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Old 02-12-2013, 07:05 PM   #121
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Engine manufacturers don't recommend it.
I rather doubt that Ford and Lehman were calling American Marine in Singapore in 1966 and warning them not to overprop their engine.

Most boat engines in the kinds of boats we have were derived from truck, industrial, or agricultural engines. As such, I daresay they worked a hell of a lot harder at times than they do in our our toy boats.

The Ford Dorset diesel, which was designed to be a truck engine, proved a miserable failure at this because the high-rpm, high-heat, constantly varying loads that are experienced in over-the-road trucks were too much for it.

But it found a new lease on life as an industrial (cranes, pumps, generators) and agricultural (primarily combines) engine. As such it was not subjected to the high rpm and constantly changing high loads of truck service, but I suspect that while the loads were more constant they were probalby often more than what our slighly over-propped boats demand.
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Old 02-12-2013, 07:12 PM   #122
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are you guys sure about this? I think its common for the yard to prop boats more for the shipping weight than the loaded outfitted weight. Would make sense since they have no control over how the customer will outfit or load the vessel unless he stipulates during the build. If this were true then when loaded the boat would appear to be over propped wouldnt it.

Could be, although our OA was "correctly" propped by the factory for the current operating weight...and it's a tad on the porky side. But that's not what I'm talking about. Considering how the majority of the slobbering overpowered fuel pig dinasaur semi-plaing inboard diesel hulls from the late 80s and 90s are mostly operated these days, they'd be far better off if over propped and "throttle" stopped. Better for the engines, and maybe even a little improvement in fuel burn.
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Old 02-12-2013, 07:32 PM   #123
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I resemble that person psneeld.

GB may do what ever they want to do and because they do X,Y or Z dosn't mean it's good practice. I'm very surprised to hear they do over prop though.

Engine manufacturers don't recommend it.

By the way I'd rather you called me by name than "zealous". It's rude.
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Old 02-12-2013, 08:02 PM   #124
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Could be, although our OA was "correctly" propped by the factory for the current operating weight...and it's a tad on the porky side. But that's not what I'm talking about. Considering how the majority of the slobbering overpowered fuel pig dinasaur semi-plaing hulls from the late 80s and 90s are mostly operated these days, they'd be far better off if over propped and "throttle" stopped. Better for the engines, and maybe even a little improvement in fuel burn.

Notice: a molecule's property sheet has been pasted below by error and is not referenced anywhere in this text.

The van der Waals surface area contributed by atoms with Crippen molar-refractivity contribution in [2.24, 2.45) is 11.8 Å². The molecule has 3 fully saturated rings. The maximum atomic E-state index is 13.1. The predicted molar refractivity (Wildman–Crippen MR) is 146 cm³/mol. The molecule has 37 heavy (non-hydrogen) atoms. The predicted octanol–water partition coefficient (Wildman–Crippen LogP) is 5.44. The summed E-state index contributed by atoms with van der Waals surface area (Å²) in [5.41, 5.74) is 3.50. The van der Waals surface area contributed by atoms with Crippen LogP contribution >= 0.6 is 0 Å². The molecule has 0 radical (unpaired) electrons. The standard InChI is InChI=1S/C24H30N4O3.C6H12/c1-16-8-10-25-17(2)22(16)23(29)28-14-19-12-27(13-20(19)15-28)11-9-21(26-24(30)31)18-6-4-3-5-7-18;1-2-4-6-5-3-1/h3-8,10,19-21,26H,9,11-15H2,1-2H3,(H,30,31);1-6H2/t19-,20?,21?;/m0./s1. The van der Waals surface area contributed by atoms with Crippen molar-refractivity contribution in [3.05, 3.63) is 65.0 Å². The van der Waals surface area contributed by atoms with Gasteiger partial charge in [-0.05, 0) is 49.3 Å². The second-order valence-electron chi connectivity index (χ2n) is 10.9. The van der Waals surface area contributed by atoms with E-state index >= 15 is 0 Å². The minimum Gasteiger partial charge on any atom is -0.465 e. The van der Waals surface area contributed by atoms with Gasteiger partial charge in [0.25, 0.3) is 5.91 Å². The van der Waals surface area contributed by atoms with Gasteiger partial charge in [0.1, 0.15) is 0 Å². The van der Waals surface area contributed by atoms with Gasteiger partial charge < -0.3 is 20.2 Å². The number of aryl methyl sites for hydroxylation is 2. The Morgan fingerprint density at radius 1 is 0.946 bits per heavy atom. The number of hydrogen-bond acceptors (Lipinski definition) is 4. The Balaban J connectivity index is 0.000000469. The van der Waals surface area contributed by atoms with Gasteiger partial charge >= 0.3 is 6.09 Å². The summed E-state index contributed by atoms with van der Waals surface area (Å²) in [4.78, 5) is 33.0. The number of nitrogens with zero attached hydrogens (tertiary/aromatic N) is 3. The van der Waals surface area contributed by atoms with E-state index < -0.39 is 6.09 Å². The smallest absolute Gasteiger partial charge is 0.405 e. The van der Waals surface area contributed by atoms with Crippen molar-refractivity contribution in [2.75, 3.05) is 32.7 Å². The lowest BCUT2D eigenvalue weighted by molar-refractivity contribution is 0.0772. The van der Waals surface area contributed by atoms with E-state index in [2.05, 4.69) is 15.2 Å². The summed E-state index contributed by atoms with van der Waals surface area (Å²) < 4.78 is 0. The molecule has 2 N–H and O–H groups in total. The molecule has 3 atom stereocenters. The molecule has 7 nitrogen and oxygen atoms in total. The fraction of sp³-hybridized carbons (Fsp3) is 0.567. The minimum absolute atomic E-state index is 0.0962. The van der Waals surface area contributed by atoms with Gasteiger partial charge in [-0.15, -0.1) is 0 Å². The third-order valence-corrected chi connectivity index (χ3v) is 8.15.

You are right. My experiance with io powered boats was that over propped the top speed was about the same but at a lower rpm but with better mid range fuel economy. Gas v8's like to run around 3000 with a top rpm 4-5000 depending upon manufacturer and tune.
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Old 02-12-2013, 08:49 PM   #125
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They still do. My 2009 47' EU was over-propped by about 2".
IPS or straight shaft?
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Old 02-12-2013, 08:55 PM   #126
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I resemble that person psneeld.
By the way I'd rather you called me by name than "zealous". It's rude.

Don't sweat it Eric, after all you were a prime contender for the HOF. Just keep wading thorugh the flack. You were the OP on this rather decent thread that has more substance than single vs twin. I wish more people were zealous and dedicated like you are.
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Old 02-12-2013, 10:08 PM   #127
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IPS or straight shaft?

The GB41/GB43 is the pod-drive boat. The GB47 has conventional drive albeit a different hull from previous GBs.
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Old 02-12-2013, 11:49 PM   #128
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Thank you very much Tom.

I had been planing for about a week to post this thread and was hoping it would get interesting. It has and even though the OP I put up hasn't been addressed (relative to what I was looking for) a lot of meaningful discussion has come to pass. It should have spawned a thread on prop overloading but the way I expressed my OP it seemed to fit.

The concept I tried to express in the OP is complicated and when I write about it frequently need to resist the temptation to scrap it all and start over. I wonder if I've made myself clear. I'll try it in a sentence. The big low pitch prop dumps it's load too quickly (at reduced rpm) to be as efficient as it is at full load.